Transparency and behavioral change

I’m exhausted after a long day of discussions and meetings and debate. Emotional, engaging and inspiring.

We started the day with a great presentation of the OpenNotes initative in the US made by Jan Walker. The experience they have made of introducing patients’ online access to the medical records are very similar to what we see in Sweden, both with respect to concerns from healthcare professionals and the positive response from patients. If you are interested in research done on this topic in Sweden, check out the DOME-consortium’s web site where we try to post most of our publications.

This was followed by some excellent presentations on the topic of motivation and behavioural change. The discussion then revolved around the topic of transparency and behavioural change. My reflection on this was that I don’t believe that patients’ access to their medical records will create sudden changes in notoriously difficult areas such as weight loss, smoking cessation, or risky alcohol consumption. The problem here is not that people lack the knowledge or information – and if we just provide them with it they will change. Rather, behavioural change requires a whole different set of tools, and I’m not even sure that healthcare is up to the task to help patients achieve those changes. But that is my personal opinion.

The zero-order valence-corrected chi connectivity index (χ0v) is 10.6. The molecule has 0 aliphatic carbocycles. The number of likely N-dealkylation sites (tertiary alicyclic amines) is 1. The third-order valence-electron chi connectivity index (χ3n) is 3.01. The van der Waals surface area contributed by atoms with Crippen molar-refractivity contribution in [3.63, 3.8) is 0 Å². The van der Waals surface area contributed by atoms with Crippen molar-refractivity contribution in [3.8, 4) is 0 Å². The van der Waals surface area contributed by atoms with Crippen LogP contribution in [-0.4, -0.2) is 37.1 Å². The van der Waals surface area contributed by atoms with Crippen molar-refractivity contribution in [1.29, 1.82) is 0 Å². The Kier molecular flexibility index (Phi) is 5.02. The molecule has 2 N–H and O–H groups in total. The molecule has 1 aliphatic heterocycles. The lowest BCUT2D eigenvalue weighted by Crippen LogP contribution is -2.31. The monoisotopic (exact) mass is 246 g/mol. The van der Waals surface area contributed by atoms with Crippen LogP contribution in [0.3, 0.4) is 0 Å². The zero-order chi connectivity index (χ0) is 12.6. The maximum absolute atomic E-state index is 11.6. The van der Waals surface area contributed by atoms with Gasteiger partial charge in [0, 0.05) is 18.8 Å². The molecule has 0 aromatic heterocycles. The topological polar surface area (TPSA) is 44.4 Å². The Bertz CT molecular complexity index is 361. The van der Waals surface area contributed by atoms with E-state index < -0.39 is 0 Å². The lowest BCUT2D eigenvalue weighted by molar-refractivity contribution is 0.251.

However, that does not mean transparency and patients’ access to their medical record online is not useful – but we have to consider what the goals are! If healthcare professionals expect that this will be an amazing tool for behavioural change, I’m afraid that they will disappointed – and perhaps consider it as a failure. Patients on the other hand, may consider completely different things the main benefits of their access. Patient safety is one of the areas that are obvious to me (I’ve written about that before), but I’ve also written about some of the unexpected uses I’ve found of having access to my record online, which includes remembering names, and knowing what was actually documented during the last visit, so I know what I may have to repeat next time.

For healthcare professionals, this may not seem like the great benefits they were expecting, but I believe it’s a starting point for a more equal and trustworthy relationship between patient and healthcare professional. And last but not least, I believe it is a democratic issue of having the right to access information that will very likely influence your life and health in the future.

[post 10 in the #blogg100 challenge]

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